AED president says Keystone XL pipeline decision is a lost opportunity
The rejection of TransCanada's pipeline was a major victory for environmentalists, who lobbied the president during the past seven years of negotiations to keep campaign promises to ween the U.S. off of fossil fuels.
The decision was a disappointment for heavy equipment companies like Associated Equipment Distributors (AED), who had spent equal lobbying effort trying to tip the decision in their favor. AED's partners and similar companies stood to gain from the building, outfitting and maintenance of such a large-scale project.
AED President and CEO Brian McGuire lamented what he said was a lost opportunity to create jobs, business and produce more energy at home because of a decision he said was more political than practical.
“[President Obama’s] own State Department said the project will support a substantial number of jobs and significant economic activity with minimal environmental impact,” McGuire said. “Unfortunately, in denying the permit, the president made a decision based on political rhetoric rather than concrete evidence.”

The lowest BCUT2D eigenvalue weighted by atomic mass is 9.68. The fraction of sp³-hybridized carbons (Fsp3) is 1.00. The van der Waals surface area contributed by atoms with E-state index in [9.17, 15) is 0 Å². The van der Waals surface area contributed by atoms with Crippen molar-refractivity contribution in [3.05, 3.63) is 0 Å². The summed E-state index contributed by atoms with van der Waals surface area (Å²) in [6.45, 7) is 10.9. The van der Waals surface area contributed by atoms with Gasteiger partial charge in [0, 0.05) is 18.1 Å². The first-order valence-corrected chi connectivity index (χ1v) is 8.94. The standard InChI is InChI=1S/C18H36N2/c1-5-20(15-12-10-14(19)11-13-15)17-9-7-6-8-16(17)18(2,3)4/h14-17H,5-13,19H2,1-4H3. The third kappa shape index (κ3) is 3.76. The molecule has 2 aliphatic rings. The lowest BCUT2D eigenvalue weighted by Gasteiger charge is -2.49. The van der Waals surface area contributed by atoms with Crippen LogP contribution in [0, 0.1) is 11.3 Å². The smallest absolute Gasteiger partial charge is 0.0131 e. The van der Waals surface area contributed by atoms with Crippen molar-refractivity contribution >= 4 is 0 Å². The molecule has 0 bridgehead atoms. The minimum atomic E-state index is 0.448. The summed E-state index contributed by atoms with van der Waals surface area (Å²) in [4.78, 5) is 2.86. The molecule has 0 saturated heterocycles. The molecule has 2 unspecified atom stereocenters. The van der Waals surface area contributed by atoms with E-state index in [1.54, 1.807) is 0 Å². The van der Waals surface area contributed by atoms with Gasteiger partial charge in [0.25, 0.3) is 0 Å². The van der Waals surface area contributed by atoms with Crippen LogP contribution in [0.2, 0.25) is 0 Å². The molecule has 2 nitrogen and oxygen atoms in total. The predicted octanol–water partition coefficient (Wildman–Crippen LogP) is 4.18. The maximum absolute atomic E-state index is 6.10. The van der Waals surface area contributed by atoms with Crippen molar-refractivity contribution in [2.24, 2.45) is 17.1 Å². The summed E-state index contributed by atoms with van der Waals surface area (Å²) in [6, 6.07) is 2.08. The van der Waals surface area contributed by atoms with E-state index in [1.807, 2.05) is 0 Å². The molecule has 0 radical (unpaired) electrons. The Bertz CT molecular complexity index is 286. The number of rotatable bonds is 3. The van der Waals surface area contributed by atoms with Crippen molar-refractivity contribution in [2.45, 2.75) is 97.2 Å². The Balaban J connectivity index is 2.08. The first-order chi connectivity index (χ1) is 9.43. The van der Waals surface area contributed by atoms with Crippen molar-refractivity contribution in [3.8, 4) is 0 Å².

The project was expected to create 42,000 jobs and generate $2 billion of income.
“Denying the permit means the president has cut off a safe and reliable energy source during a period of unprecedented instability in the Middle East,” McGuire said. “Under the recent Iran nuclear deal, Iranian oil can again flow to world markets, but by rejecting Keystone the president is denying that same access to our closest trading partner. Any way you look at it – from an economic, environmental, national security or foreign policy standpoint – the president made the wrong decision.”
Obama cited a lack of long-term impact on energy supply and a weakening of the U.S. ability to lead on climate change as reasons for rejecting the pipeline proposal.